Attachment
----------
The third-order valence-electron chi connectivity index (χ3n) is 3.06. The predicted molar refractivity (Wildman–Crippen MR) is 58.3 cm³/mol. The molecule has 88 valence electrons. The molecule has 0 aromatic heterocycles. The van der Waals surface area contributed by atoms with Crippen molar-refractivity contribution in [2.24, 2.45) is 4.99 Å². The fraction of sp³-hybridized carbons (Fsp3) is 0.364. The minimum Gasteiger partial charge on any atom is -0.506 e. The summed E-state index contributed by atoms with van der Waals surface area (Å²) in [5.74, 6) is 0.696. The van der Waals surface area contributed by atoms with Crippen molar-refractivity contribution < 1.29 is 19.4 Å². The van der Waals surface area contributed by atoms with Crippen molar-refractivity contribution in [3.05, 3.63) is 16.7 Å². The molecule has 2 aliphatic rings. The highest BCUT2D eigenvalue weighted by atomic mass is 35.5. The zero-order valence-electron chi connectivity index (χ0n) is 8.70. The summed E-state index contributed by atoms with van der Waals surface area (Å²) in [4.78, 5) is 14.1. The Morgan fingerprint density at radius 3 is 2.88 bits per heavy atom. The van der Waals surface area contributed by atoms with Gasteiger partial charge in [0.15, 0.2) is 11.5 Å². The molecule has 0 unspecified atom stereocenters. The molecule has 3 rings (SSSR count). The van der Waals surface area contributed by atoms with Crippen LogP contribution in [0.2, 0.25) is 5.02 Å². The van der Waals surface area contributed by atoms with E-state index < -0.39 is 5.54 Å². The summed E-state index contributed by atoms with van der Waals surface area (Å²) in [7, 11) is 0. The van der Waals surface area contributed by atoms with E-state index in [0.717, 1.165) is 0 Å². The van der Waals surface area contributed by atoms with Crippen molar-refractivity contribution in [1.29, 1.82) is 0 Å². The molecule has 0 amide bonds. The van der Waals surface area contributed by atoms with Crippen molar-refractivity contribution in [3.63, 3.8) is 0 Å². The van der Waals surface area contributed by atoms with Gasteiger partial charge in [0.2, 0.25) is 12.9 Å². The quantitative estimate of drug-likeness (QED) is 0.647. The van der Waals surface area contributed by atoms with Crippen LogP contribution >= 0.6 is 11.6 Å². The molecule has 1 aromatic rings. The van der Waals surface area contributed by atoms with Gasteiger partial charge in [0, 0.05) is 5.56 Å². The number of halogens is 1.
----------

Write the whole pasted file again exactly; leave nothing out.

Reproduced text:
The third-order valence-electron chi connectivity index (χ3n) is 3.06. The predicted molar refractivity (Wildman–Crippen MR) is 58.3 cm³/mol. The molecule has 88 valence electrons. The molecule has 0 aromatic heterocycles. The van der Waals surface area contributed by atoms with Crippen molar-refractivity contribution in [2.24, 2.45) is 4.99 Å². The fraction of sp³-hybridized carbons (Fsp3) is 0.364. The minimum Gasteiger partial charge on any atom is -0.506 e. The summed E-state index contributed by atoms with van der Waals surface area (Å²) in [5.74, 6) is 0.696. The van der Waals surface area contributed by atoms with Crippen molar-refractivity contribution < 1.29 is 19.4 Å². The van der Waals surface area contributed by atoms with Crippen molar-refractivity contribution in [3.05, 3.63) is 16.7 Å². The molecule has 2 aliphatic rings. The highest BCUT2D eigenvalue weighted by atomic mass is 35.5. The zero-order valence-electron chi connectivity index (χ0n) is 8.70. The summed E-state index contributed by atoms with van der Waals surface area (Å²) in [4.78, 5) is 14.1. The Morgan fingerprint density at radius 3 is 2.88 bits per heavy atom. The van der Waals surface area contributed by atoms with Gasteiger partial charge in [0.15, 0.2) is 11.5 Å². The molecule has 0 unspecified atom stereocenters. The molecule has 3 rings (SSSR count). The van der Waals surface area contributed by atoms with Crippen LogP contribution in [0.2, 0.25) is 5.02 Å². The van der Waals surface area contributed by atoms with E-state index < -0.39 is 5.54 Å². The summed E-state index contributed by atoms with van der Waals surface area (Å²) in [7, 11) is 0. The van der Waals surface area contributed by atoms with E-state index in [0.717, 1.165) is 0 Å². The van der Waals surface area contributed by atoms with Crippen molar-refractivity contribution in [1.29, 1.82) is 0 Å². The molecule has 0 amide bonds. The van der Waals surface area contributed by atoms with Crippen molar-refractivity contribution in [3.63, 3.8) is 0 Å². The van der Waals surface area contributed by atoms with Gasteiger partial charge in [0.2, 0.25) is 12.9 Å². The quantitative estimate of drug-likeness (QED) is 0.647. The van der Waals surface area contributed by atoms with Crippen LogP contribution >= 0.6 is 11.6 Å². The molecule has 1 aromatic rings. The van der Waals surface area contributed by atoms with Gasteiger partial charge in [0, 0.05) is 5.56 Å². The number of halogens is 1.